How Your Commute Can Damage Your Relationships
The social consequences of traffic.
Posted March 3, 2014
As someone who can spend up to two hours of my work day commuting, my heart often sinks when I read research about the negative health impacts of long commutes. Physical inactivity, divorce risk, and obesity are just some of the distressing outcomes recently linked with lengthy commute times.
And now research published in the Journal of Transport Geography pins yet another negative outcome on commute time – lower satisfaction with social contacts. Using a sample of 6,515 residents of Vienna, Austria, Elizabeth Delmelle, Eva Haslauer and Thomas Prinz found that adults with one-way commutes of at least 30 minutes had significantly lower satisfaction scores than those with commutes lasting less than a half-hour.
The findings bolster other studies showing that lengthy commute times can lead to less time spent with family and friends. A 2012 study of male U.S. workers with daily round-trip commutes of at least 60 minutes found that adding an additional 60 minutes of daily travel time was associated with 21.8 fewer minutes spent with spouses, 18.6 fewer minutes spent with children and 7.2 fewer minutes spent with friends. (For females, a similar increase in commuting time was associated with a decrease of 11.9 minutes with friends, but no significant decrease in time with spouses or children.)
Undoubtedly, the relationship between commuting time and social satisfaction is complex. One of the benefits of working outside the home can be social interaction in the workplace. Aside from the sense of belonging that can arise from feeling part of a team, there are professional and personal benefits when colleagues are available to discuss problems and celebrate successes. Of course, not everyone is fortunate to have friendly and supportive work colleagues, and professional friendships are often unable to compensate for time taken away from family or other friends.
Increasing one’s social satisfaction may not be as simple as moving closer to one’s workplace or finding work nearer to home, though. A 2013 study noted that social satisfaction may be influenced by a number of related factors, such as local population density, the availability of public transit, neighborhood socioeconomic status and area crime rates.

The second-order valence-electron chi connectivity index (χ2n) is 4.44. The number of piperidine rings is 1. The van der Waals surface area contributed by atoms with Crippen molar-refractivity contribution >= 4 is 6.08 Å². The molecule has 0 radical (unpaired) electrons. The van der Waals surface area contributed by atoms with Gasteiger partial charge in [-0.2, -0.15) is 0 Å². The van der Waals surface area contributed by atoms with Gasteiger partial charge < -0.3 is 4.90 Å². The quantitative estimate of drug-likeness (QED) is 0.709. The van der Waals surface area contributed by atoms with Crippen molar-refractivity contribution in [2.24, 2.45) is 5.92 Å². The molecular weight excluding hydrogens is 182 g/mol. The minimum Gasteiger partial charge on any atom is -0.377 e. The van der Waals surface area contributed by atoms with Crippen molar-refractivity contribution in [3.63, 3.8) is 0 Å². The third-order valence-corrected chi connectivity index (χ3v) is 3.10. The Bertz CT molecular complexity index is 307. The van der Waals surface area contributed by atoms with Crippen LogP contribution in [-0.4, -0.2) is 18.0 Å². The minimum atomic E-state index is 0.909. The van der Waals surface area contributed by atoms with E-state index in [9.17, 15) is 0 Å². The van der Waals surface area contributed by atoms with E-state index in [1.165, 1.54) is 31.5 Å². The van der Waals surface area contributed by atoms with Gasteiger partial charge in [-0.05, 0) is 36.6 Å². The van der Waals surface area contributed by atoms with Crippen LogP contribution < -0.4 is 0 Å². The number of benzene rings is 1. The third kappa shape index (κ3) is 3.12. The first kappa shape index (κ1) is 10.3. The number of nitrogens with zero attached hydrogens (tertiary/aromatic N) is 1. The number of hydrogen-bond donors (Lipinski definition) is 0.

Given the many factors which determine where we live and work, finding the right home and workplace, and the ideal distance between them, can be challenging. Personally, I can’t see my commute changing any time soon. Instead, I’ve discovered podcasts and their ability to make even the most tiresome commute more enjoyable. (Others may prefer listening to music.) Another increasingly popular option is negotiating flexible working arrangements that enable avoidance of peak rush-hour traffic and reduce their commute time.
If you travel a lengthy distance to a job you dislike, the realization that long commutes have been associated with less social satisfaction may be the impetus you need to start looking for a new position.
Your family and friends may thank you for it.
Christian TJ. Automobile commuting duration and the quantity of time spent with spouse, children, and friends. Preventive Medicine. 2012; 55:215–218.
Delmelle EC, Haslauer E & Prinz T. Social satisfaction, commuting and neighborhoods. Journal of Transport Geography. 2013; 30:110-116.